Introducing the YUI Modules Explorer

By YUI TeamApril 10, 2013

What is It?

YUI Modules Explorer automatically discovers the required modules for YUI based projects. It parses JavaScript files using esprima. The project is BSD licensed and contributions are welcome.

Why is this project needed?

In YUI everything is a module. The modules are reusable and loaded on demand, only when needed. Every page loaded in browser (or script on the server) requires one or more modules. For example, if you want to work with DOM then you will need some YUI core modules like node-core which provides the Node class. If you create your own Widget then you will need modules like widget-base. YUI Loader is in charge of resolving and loading all dependencies of these modules. The developer only has to specify the modules which a given page requires but there is a potential issue. Sometimes this task is not as easy as it looks.

The goal is to specify the modules as clearly as possible and more importantly to not specify modules that are not required by the page, because this will only increase the network download size. The normal way to achieve this is to read the documentation and examples provided by YUI Team. In complex projects, this may be a hard task. In the past few years working on different YUI based projects, I get tired of doing this over and over again. This is a tedious task and leads to errors. That is why I decided to create a tool which will be able to do this automatically just by reading the source files. I needed some time to convince myself this is doable and it will worth the effort, and finally one weekend I sat down and YUI Modules Explorer (YME) was born.

How does it work?

The developer has to specify one or more files (or a directory) and YME will scan and parse them using esprima. It will then create a file which contains the discovered modules. The output format is JSON so it can be easily read and further manipulated. To achieve this, YME relies on the data.json file which is being generated automatically by YUIDoc. What is cool is that if your files are properly documented, YME will be able to discover your custom modules in addition to those which belong to YUI itself.

What statements are supported?

I tried to cover all the typical usage scenarios I was able to discover. Here are some examples:

  • Simple usage of some class (for those who are familiar with these terms - “MemberExpression”):

In this case, YME will discover that only one module is needed - “overlay”.

  • Classes, referenced by aliases:

Here YPA is an alias of Y.Plugin.AutoComplete and we need “autocomplete-plugin” module.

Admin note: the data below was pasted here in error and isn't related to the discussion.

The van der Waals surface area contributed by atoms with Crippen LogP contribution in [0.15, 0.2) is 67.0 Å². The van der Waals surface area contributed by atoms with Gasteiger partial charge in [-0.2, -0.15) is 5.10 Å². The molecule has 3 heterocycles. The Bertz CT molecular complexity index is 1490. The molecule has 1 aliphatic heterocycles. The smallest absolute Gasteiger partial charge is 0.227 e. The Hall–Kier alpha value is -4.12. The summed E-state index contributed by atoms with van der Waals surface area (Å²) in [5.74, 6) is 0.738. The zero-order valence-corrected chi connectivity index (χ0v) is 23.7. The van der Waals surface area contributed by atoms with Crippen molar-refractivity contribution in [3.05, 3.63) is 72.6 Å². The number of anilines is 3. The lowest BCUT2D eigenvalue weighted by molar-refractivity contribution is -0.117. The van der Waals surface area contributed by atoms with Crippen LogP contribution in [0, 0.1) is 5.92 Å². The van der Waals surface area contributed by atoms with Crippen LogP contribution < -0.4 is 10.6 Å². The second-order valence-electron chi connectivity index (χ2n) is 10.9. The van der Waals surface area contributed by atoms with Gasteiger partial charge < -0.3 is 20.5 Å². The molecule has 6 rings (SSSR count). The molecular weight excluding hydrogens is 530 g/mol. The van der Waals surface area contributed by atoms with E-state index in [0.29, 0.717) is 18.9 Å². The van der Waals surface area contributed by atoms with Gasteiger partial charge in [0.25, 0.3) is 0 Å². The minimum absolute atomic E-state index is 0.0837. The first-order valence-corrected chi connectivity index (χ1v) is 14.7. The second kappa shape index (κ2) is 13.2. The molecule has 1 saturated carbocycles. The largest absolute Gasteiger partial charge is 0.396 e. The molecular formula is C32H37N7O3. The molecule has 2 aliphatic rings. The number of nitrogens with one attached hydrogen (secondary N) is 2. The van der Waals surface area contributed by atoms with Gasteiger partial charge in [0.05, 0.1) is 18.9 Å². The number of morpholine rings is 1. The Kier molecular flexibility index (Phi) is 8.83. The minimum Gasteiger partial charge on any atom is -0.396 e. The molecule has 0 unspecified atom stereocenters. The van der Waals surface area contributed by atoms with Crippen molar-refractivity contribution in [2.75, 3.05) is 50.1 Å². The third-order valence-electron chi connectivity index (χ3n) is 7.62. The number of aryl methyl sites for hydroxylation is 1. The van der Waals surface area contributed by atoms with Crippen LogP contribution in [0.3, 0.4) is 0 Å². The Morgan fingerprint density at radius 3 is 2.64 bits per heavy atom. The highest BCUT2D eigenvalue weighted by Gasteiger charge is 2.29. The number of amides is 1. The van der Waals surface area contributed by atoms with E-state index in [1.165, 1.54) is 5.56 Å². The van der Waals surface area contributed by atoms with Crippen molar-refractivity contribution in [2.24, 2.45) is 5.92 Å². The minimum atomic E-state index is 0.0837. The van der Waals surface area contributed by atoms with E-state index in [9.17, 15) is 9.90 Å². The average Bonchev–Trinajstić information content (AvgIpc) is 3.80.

• Methods, directly attached to Y instances:

Here we need two modules - "node-core” and “yui-throttle".

  • Methods, required by values of class attributes. Typical example is YUI AutoComplete:

Here in addition to "autocomplete-plugin”, we need “autocomplete-filters" too.

How to install it?

Just do npm install -g yme

How fast is it?

Well, on my laptop with i5 processor running Ubuntu, it parses the whole yui3 src tree in about 6 seconds.

$ time yme -d ../yui/yui3/src

Successfully parsed: 1257 files
Failed: 147 files
Total: 1404 files

real 0m6.834s
user 0m6.504s
sys 0m0.352s

For the record, the files marked as “failed” contain invalid syntax and esprima cannot parse them.

Looking at the above numbers, I guess it is not so slow. Of course, everything could be improved and I will be really happy to get some feedback and contributions from the community.

The project is hosted on GitHub. If you discover any issues, please report them here. I will also wait for your contributions!


I would like to say “thanks” to YUI Team for their wonderful documentation and YUIDoc project. Without them this project couldn’t be released. Also, special thanks to Dav Glass (@davglass), who helped me with some YUI internals, and thanks as well to the esprima project.

iliyan About the author: Iliyan Peychev (@ipeychev) Iliyan Peychev started as a C developer eleven years ago, when he was writing software for banks and other financial institutions. Then he became a Java developer working in the area of SmartCards and Security. Today he is fully devoted to JavaScript and front-end development, and he is highly interested in server-side JavaScript, real time data processing, and remotely controlling and monitoring various devices and systems.